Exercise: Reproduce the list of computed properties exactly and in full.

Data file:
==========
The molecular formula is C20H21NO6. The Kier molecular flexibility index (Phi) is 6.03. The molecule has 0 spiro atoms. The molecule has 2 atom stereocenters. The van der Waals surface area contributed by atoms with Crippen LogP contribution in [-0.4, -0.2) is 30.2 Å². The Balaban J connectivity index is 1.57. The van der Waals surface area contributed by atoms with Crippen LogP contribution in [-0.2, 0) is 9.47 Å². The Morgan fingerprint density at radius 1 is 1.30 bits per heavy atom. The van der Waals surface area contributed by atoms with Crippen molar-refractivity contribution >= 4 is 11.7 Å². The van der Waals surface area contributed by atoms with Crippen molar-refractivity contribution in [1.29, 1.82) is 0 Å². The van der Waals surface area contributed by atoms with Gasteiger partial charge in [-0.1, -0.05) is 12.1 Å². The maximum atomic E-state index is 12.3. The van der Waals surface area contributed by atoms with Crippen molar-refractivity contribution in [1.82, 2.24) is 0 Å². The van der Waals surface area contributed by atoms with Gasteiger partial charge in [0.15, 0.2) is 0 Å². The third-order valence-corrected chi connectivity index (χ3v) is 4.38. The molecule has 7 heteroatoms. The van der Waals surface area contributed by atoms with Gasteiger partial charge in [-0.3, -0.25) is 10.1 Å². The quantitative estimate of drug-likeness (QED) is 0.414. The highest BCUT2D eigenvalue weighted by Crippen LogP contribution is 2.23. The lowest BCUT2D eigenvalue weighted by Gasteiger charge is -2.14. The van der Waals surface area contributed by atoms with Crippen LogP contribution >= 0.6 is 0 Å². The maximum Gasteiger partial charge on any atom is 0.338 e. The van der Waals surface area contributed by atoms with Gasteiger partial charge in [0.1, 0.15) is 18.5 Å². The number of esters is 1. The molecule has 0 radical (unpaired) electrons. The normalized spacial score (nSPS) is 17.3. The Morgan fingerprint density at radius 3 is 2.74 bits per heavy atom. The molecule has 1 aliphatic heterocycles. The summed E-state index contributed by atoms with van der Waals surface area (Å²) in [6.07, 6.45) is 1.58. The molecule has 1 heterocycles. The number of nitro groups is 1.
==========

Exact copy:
The molecular formula is C20H21NO6. The Kier molecular flexibility index (Phi) is 6.03. The molecule has 0 spiro atoms. The molecule has 2 atom stereocenters. The van der Waals surface area contributed by atoms with Crippen LogP contribution in [-0.4, -0.2) is 30.2 Å². The Balaban J connectivity index is 1.57. The van der Waals surface area contributed by atoms with Crippen LogP contribution in [-0.2, 0) is 9.47 Å². The Morgan fingerprint density at radius 1 is 1.30 bits per heavy atom. The van der Waals surface area contributed by atoms with Crippen molar-refractivity contribution >= 4 is 11.7 Å². The van der Waals surface area contributed by atoms with Crippen molar-refractivity contribution in [1.29, 1.82) is 0 Å². The van der Waals surface area contributed by atoms with Gasteiger partial charge in [-0.1, -0.05) is 12.1 Å². The maximum atomic E-state index is 12.3. The van der Waals surface area contributed by atoms with Crippen molar-refractivity contribution in [1.82, 2.24) is 0 Å². The van der Waals surface area contributed by atoms with Gasteiger partial charge in [0.15, 0.2) is 0 Å². The third-order valence-corrected chi connectivity index (χ3v) is 4.38. The molecule has 7 heteroatoms. The van der Waals surface area contributed by atoms with Gasteiger partial charge in [-0.3, -0.25) is 10.1 Å². The quantitative estimate of drug-likeness (QED) is 0.414. The highest BCUT2D eigenvalue weighted by Crippen LogP contribution is 2.23. The lowest BCUT2D eigenvalue weighted by Gasteiger charge is -2.14. The van der Waals surface area contributed by atoms with Crippen LogP contribution >= 0.6 is 0 Å². The maximum Gasteiger partial charge on any atom is 0.338 e. The van der Waals surface area contributed by atoms with Gasteiger partial charge in [0.1, 0.15) is 18.5 Å². The number of esters is 1. The molecule has 0 radical (unpaired) electrons. The normalized spacial score (nSPS) is 17.3. The Morgan fingerprint density at radius 3 is 2.74 bits per heavy atom. The molecule has 1 aliphatic heterocycles. The summed E-state index contributed by atoms with van der Waals surface area (Å²) in [6.07, 6.45) is 1.58. The molecule has 1 heterocycles. The number of nitro groups is 1.